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We study a class of software reliability models using quantile function. Various distributional properties of the class of distributions are studied. We also discuss the reliability characteristics of the class of distributions. Inference procedures on parameters of the model based on L-moments are studied. We apply the proposed model to a real data set.

Software reliability models play an important role in developing software systems and enhancing the performance of computer software. In general, software reliability model can be classified into two types, depending on the operating domain. The most popular category of models depends on time, which uses the concepts such as the mean time between failures and the failure intensity function. The second category of software models measures reliability as the ratio of successful runs to the total number of runs. The intensity (or failure rate) function plays a pivotal role for modelling software failure time data. Throughout the literature on failure time of software systems, certain parametric models have been used repeatedly such as the Rayleigh model by Schick and Wolverton [

The models described above are based on distribution function of failure time and reliability measures derived from it. An alternative and equivalent approach for modelling statistical data is to use quantile function. Even though both functions convey the same information about the distribution, the methodologies and concepts based on distribution function are more popular in practice. However, quantile functions have several properties that are not shared by distributions, which makes it more convenient for analysis. There are explicit general distribution forms for the quantile function of order statistics. Also random numbers from any distribution can be generated using appropriate quantile functions, a purpose for which lambda distributions were originally conceived. There are many simple quantile functions which are very good in empirical model building where distribution functions are not effective. In such situations, conventional methods of analysis using distribution functions are not appropriate.

For various properties and applications of quantile functions, we refer to Parzen [

The rest of the paper is organized as follows. In Section

Let

For every

If

Quantile function for the class of distributions in (

The derivative of (

Plots of quantile density function at different values of parameters.

The quantile function defined in (

The distributional characteristics such as location, dispersion, skewness, and kurtosis can be expressed through quantile terms. For the class of distributions in (

In the case of extreme positive skewness,

The

The third

The

The

The

One of the important concepts in reliability analysis is the hazard function which is defined as

The shape of the hazard function is determined by the derivative of

Since

Plots of

Mean residual function is a well-known measure, which has been widely used in various fields of reliability and survival analysis. In quantile setup, the mean residual quantile function is expressed as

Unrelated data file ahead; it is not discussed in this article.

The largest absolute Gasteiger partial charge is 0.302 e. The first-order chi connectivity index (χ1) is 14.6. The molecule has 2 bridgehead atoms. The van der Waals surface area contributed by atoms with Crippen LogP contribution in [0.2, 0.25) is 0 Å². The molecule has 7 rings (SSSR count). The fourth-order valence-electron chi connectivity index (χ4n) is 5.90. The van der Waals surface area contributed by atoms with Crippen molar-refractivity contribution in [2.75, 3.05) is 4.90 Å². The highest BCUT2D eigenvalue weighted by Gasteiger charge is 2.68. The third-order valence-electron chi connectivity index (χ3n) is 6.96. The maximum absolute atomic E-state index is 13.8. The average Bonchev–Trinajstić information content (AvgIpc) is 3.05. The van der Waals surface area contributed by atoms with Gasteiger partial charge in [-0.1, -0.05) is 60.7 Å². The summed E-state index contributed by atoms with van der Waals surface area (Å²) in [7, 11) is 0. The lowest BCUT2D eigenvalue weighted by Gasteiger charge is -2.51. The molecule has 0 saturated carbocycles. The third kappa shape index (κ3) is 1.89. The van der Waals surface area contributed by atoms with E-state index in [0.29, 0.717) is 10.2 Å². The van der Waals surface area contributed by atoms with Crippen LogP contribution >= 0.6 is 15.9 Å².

The above identity can also be expressed as

Since the class of distributions (

Probability density function of inverse Gaussian is given by

Probability density functions of inverse Gaussian and its approximation.

The probability density function of Weibull distribution is given by

Probability density functions of Weibull and its approximation.

For estimating the parameter of the distributions, which are expressed in terms of quantile function, there are different methods available (see Gilchrist, [

Hosking (1990) has studied asymptotic properties of

Let

where

Now, we apply the model (

Hazard for the given data set.

A probability distribution can be specified either in terms of the distribution function or by quantile function. Although both convey the same information about the distribution, with different interpretations, the concepts and methodologies based on distribution functions are traditionally employed in most forms of statistical theory and practice. One reason for this is that quantile based studies were carried out mostly when the traditional approach fails to provide results of desired quality. Except in a few isolated areas, there have been no systematic parallel developments aimed at replacing distribution functions in modelling and analysis by quantile functions. However, the feeling that through an appropriate choice of the domain of observations a better understanding of a chance phenomenon can be achieved is fast gaining acceptance.

Motivated by this fact, in the present work, we have introduced a class of quantile function models, useful in software reliability analysis. The proposed class has several desirable properties and several existing well-known distributions that are members of the class of distributions as special cases or through approximations. Various reliability characteristics were discussed. The parameters of the model were estimated using

The authors declare that there is no conflict of interests regarding the publication of this paper.

The authors thank the referee and the editor for their helpful and constructive comments.